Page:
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Thursday 1 June 2023 Dublin: 12°C
Alamy Stock Photo
# Court
Homeless man found guilty of murdering friend on O'Connell Street to be sentenced for life
Damien Singleton had pleaded not guilty to murder but guilty to manslaughter.

A HOMELESS MAN who stabbed his friend to death on Dublin’s O’Connell Street will be sentenced to life in prison after he was found guilty of murder by unanimous jury verdict at the Central Criminal Court this afternoon.

Damien Singleton, 31, of no fixed abode, had pleaded not guilty to murder but guilty to the manslaughter of Peter Donnelly, 39, who was originally from Kilkenny, on O’Connell Street on 11 June 2019.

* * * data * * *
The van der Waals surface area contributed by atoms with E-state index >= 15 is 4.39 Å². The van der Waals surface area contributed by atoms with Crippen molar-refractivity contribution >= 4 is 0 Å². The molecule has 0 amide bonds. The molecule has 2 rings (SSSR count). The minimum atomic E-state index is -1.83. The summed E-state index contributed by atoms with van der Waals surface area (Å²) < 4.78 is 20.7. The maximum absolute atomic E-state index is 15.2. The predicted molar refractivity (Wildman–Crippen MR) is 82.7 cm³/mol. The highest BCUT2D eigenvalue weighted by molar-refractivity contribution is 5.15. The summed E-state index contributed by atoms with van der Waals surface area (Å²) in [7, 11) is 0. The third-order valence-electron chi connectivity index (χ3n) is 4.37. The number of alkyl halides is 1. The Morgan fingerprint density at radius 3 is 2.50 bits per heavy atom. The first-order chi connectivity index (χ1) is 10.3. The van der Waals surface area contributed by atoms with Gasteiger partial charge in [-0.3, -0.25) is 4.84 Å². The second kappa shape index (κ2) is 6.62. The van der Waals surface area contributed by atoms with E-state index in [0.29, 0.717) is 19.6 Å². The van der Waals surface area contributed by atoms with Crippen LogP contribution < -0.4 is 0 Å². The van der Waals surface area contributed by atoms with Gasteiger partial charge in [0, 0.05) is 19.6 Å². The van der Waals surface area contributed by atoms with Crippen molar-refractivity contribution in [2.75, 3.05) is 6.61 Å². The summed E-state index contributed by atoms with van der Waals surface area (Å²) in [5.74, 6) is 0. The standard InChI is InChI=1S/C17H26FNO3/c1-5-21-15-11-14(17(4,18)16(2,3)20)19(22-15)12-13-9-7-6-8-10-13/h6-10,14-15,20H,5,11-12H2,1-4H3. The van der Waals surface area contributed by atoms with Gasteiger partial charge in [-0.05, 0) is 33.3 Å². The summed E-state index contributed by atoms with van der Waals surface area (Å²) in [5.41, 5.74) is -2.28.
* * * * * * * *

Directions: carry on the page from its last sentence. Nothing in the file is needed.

The case centred on whether or not Singleton, who had taken drugs and alcohol, was capable of forming the intent to kill Donnelly, which is required for a murder conviction.

The jury rejected the defence case that Singleton was so intoxicated at the time he was incapable of either knowing what he was doing or was incapable of knowing the consequences of his actions.

The trial was played a threatening audio message found on Donnelly’s phone and it was the State’s case that it, together with how Singleton interacted on the night with the deceased, should be taken into account by the jury.

Lorcan Staines SC, prosecuting, said the stabbing was “vicious and devastating”, adding that less than one hour earlier Singleton had voice-messaged Donnelly saying “I promise you, I’ll slit your fucking throat. Pray I don’t get you. I’m going to slaughter you. You’re dead.”